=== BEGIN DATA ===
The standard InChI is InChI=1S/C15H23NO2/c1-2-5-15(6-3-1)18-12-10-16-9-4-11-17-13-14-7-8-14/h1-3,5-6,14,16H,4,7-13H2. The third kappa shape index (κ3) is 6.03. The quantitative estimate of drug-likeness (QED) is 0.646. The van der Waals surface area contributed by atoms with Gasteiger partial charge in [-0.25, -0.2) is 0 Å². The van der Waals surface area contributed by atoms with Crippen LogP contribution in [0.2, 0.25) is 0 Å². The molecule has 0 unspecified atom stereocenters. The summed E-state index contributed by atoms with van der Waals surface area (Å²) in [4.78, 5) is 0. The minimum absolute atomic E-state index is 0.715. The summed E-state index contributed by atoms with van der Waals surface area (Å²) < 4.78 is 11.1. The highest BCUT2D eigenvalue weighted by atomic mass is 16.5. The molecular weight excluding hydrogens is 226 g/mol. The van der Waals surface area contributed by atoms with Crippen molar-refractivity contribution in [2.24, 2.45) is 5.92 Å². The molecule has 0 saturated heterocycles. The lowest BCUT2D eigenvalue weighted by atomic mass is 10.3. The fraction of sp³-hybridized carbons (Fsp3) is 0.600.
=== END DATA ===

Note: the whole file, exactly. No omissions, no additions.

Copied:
The standard InChI is InChI=1S/C15H23NO2/c1-2-5-15(6-3-1)18-12-10-16-9-4-11-17-13-14-7-8-14/h1-3,5-6,14,16H,4,7-13H2. The third kappa shape index (κ3) is 6.03. The quantitative estimate of drug-likeness (QED) is 0.646. The van der Waals surface area contributed by atoms with Gasteiger partial charge in [-0.25, -0.2) is 0 Å². The van der Waals surface area contributed by atoms with Crippen LogP contribution in [0.2, 0.25) is 0 Å². The molecule has 0 unspecified atom stereocenters. The summed E-state index contributed by atoms with van der Waals surface area (Å²) in [4.78, 5) is 0. The minimum absolute atomic E-state index is 0.715. The summed E-state index contributed by atoms with van der Waals surface area (Å²) < 4.78 is 11.1. The highest BCUT2D eigenvalue weighted by atomic mass is 16.5. The molecular weight excluding hydrogens is 226 g/mol. The van der Waals surface area contributed by atoms with Crippen molar-refractivity contribution in [2.24, 2.45) is 5.92 Å². The molecule has 0 saturated heterocycles. The lowest BCUT2D eigenvalue weighted by atomic mass is 10.3. The fraction of sp³-hybridized carbons (Fsp3) is 0.600.